JIN-238 -- Secom Nicely Situated to Cash in on Nation's Paranoia

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Issue No. 238
Wednesday, August 6, 2003
Tokyo

CONTENTS

++ Viewpoint: Secom Nicely Situated to Cash in on Nation's Paranoia

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++ Viewpoint: Secom Nicely Situated to Cash in on Nation's Paranoia

It's very difficult to open a Japanese newspaper at the moment and not
have domestic crime rammed down your throat. To believe the
Yomiuri/Shukan Gendai version of modern Japanese life is to swallow
the line that this once peaceful society is on the point of collapse
into anarchy. Murderous kids are running riot, no home is safe from
door-smashing burglars and even your beloved pet could become a kidnap
victim.

As always with these things, there is just enough reality locked away
under the hype to make the shock stories legitimate. Yes, crime is on
the rise, but whether or not Japan is on an "unstoppable journey to
criminal chaos" is a moot point.

A far more interesting side of the story, however, is who will be
cashing in on those well-stoked public fears. The answer, we
discovered, is Secom, the Japanese company that holds a virtual
monopoly on home security systems.

The fact that the government itself is paying for a new public service
poster and TV campaign to warn Japanese to lock their doors and
windows is a big boost for Secom. It virtually amounts to free
advertising.

The point that the government is making is a good one. Japanese home
security is practically non-existent. Most front doors have a single
lock, windows are held in place with a sliding snib, and very few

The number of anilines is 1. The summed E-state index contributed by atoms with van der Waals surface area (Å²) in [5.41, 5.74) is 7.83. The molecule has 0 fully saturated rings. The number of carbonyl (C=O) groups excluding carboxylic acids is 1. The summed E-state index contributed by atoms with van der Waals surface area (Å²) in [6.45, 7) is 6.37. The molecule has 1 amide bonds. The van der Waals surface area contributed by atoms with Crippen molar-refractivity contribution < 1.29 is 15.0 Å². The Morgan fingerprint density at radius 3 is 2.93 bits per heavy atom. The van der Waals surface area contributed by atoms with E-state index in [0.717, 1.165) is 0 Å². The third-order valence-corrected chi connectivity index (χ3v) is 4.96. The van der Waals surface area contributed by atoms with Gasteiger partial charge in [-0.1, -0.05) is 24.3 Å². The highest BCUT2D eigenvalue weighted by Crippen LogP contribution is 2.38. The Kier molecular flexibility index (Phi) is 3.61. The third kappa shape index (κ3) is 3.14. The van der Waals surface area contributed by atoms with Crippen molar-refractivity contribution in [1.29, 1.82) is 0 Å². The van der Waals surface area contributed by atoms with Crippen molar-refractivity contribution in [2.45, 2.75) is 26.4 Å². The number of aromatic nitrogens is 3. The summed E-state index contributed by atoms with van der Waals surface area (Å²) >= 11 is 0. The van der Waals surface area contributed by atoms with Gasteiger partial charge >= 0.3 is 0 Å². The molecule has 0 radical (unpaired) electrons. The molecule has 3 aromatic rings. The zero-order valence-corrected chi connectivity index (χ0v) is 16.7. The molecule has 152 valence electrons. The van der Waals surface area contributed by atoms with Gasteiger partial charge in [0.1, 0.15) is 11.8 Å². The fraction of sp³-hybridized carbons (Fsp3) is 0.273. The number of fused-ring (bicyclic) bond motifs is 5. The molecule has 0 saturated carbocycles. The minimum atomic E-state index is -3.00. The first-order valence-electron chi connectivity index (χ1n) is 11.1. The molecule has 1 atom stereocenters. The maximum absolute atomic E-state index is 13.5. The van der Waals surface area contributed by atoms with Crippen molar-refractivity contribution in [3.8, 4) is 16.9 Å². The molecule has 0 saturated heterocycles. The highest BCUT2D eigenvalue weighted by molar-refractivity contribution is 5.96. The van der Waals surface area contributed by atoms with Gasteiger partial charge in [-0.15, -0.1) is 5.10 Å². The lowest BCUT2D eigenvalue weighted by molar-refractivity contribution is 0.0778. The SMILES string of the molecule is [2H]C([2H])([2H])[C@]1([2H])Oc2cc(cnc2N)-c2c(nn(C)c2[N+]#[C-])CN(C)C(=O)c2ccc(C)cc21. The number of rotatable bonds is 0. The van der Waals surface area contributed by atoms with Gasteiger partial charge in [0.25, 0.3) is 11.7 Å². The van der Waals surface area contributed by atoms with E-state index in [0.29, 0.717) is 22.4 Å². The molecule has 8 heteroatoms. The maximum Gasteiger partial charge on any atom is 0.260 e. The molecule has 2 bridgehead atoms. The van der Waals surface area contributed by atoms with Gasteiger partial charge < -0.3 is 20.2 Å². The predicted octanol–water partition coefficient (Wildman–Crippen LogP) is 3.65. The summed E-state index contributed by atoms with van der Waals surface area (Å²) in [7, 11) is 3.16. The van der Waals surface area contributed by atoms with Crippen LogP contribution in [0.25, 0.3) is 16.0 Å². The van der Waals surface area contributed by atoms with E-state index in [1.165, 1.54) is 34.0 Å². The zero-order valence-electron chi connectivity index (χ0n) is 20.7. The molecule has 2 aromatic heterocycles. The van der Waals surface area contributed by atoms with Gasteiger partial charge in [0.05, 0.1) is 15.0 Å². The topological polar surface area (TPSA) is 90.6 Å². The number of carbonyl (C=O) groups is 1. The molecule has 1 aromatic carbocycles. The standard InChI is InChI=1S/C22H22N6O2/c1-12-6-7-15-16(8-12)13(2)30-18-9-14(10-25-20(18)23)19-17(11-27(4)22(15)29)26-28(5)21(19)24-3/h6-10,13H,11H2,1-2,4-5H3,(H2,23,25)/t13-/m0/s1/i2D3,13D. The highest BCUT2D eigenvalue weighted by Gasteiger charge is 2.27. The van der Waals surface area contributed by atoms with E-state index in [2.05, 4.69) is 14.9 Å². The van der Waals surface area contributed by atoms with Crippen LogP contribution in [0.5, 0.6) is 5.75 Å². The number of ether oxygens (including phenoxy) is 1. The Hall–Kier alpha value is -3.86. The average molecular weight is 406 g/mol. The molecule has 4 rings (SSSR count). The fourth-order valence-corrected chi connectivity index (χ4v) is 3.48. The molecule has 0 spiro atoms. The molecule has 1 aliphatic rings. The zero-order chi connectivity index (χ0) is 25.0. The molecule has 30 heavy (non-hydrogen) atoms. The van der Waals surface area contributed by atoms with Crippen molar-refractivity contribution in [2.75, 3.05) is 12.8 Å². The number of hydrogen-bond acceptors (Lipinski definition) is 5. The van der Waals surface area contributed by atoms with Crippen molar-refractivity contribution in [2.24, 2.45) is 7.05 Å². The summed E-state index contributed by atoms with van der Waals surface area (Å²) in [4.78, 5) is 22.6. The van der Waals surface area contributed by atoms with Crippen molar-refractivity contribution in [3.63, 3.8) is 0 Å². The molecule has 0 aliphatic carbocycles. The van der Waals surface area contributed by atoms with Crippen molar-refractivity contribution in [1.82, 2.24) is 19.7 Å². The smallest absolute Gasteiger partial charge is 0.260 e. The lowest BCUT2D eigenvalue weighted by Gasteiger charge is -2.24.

houses have alarms. So when we caught up with the chief executive of
Secom, it was hardly surprising that he was looking forward to
supplying Japan with the equipment to deliver "peace of mind."

The company has, in fact, based an entire new campaign of its own
around the concept of home security and the business of making
Japanese homes as safe from invasion as those little fortresses that
make up suburban America. Secom security glass, Secom Alarms, Secom
locks and Secom Doors are being snapped up by legions of nervous home
owners. Insurance companies are lowering premiums on secure houses to
make the incentives all the greater.

But the Secom drive does not stop there. The company has devised ways
of making money from other crime-related fears. One of its
best-selling devices of the moment is a special collar that lets one
trace a dog or cat via satellite if it goes missing. A similar
contraption has already been attached to 38,000 Japanese children in
an effort to give their parents that all-important peace of mind.

Secom can get away with all this because, with a few minor exceptions,
it is the only show in town when it comes to security. It does it
reasonably well, but surely this is an opportunity for a non-Japanese
company to get in and show Japan what suburban fear is really about.

--The Editors

Link:
"Safety Zone" from the May 2002 issue (about school security systems)
http://www.japaninc.net/article.php?articleID=797

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